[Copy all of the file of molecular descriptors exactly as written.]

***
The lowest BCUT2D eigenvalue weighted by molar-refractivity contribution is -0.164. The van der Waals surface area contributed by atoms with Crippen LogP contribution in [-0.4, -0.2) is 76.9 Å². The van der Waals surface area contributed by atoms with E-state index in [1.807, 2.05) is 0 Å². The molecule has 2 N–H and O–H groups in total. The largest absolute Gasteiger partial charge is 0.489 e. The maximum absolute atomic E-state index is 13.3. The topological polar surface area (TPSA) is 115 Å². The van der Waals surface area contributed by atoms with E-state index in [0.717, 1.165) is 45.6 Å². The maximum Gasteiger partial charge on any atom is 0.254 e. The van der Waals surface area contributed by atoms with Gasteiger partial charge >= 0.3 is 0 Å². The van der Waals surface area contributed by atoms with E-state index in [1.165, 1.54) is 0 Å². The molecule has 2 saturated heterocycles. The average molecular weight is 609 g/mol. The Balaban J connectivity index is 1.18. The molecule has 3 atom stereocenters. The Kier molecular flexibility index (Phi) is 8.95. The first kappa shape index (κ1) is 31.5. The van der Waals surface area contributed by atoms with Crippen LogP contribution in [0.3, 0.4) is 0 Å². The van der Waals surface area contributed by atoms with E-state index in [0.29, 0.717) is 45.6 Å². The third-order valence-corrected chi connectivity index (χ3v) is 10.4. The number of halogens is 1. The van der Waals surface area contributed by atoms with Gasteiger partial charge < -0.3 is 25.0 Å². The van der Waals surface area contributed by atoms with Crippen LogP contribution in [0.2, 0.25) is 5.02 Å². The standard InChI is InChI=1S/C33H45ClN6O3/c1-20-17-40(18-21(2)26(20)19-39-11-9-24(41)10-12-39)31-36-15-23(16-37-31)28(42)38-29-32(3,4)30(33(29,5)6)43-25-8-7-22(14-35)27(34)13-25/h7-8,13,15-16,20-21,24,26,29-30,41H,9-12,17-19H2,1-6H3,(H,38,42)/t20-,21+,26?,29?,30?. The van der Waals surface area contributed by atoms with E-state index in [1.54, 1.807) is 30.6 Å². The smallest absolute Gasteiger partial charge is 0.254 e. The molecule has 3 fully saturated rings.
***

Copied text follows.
The lowest BCUT2D eigenvalue weighted by molar-refractivity contribution is -0.164. The van der Waals surface area contributed by atoms with Crippen LogP contribution in [-0.4, -0.2) is 76.9 Å². The van der Waals surface area contributed by atoms with E-state index in [1.807, 2.05) is 0 Å². The molecule has 2 N–H and O–H groups in total. The largest absolute Gasteiger partial charge is 0.489 e. The maximum absolute atomic E-state index is 13.3. The topological polar surface area (TPSA) is 115 Å². The van der Waals surface area contributed by atoms with E-state index in [0.717, 1.165) is 45.6 Å². The maximum Gasteiger partial charge on any atom is 0.254 e. The van der Waals surface area contributed by atoms with Gasteiger partial charge >= 0.3 is 0 Å². The van der Waals surface area contributed by atoms with E-state index in [1.165, 1.54) is 0 Å². The molecule has 2 saturated heterocycles. The average molecular weight is 609 g/mol. The Balaban J connectivity index is 1.18. The molecule has 3 atom stereocenters. The Kier molecular flexibility index (Phi) is 8.95. The first kappa shape index (κ1) is 31.5. The van der Waals surface area contributed by atoms with Crippen LogP contribution in [0.3, 0.4) is 0 Å². The van der Waals surface area contributed by atoms with E-state index in [0.29, 0.717) is 45.6 Å². The third-order valence-corrected chi connectivity index (χ3v) is 10.4. The number of halogens is 1. The van der Waals surface area contributed by atoms with Gasteiger partial charge < -0.3 is 25.0 Å². The van der Waals surface area contributed by atoms with Crippen LogP contribution in [0.2, 0.25) is 5.02 Å². The standard InChI is InChI=1S/C33H45ClN6O3/c1-20-17-40(18-21(2)26(20)19-39-11-9-24(41)10-12-39)31-36-15-23(16-37-31)28(42)38-29-32(3,4)30(33(29,5)6)43-25-8-7-22(14-35)27(34)13-25/h7-8,13,15-16,20-21,24,26,29-30,41H,9-12,17-19H2,1-6H3,(H,38,42)/t20-,21+,26?,29?,30?. The van der Waals surface area contributed by atoms with E-state index in [1.54, 1.807) is 30.6 Å². The smallest absolute Gasteiger partial charge is 0.254 e. The molecule has 3 fully saturated rings.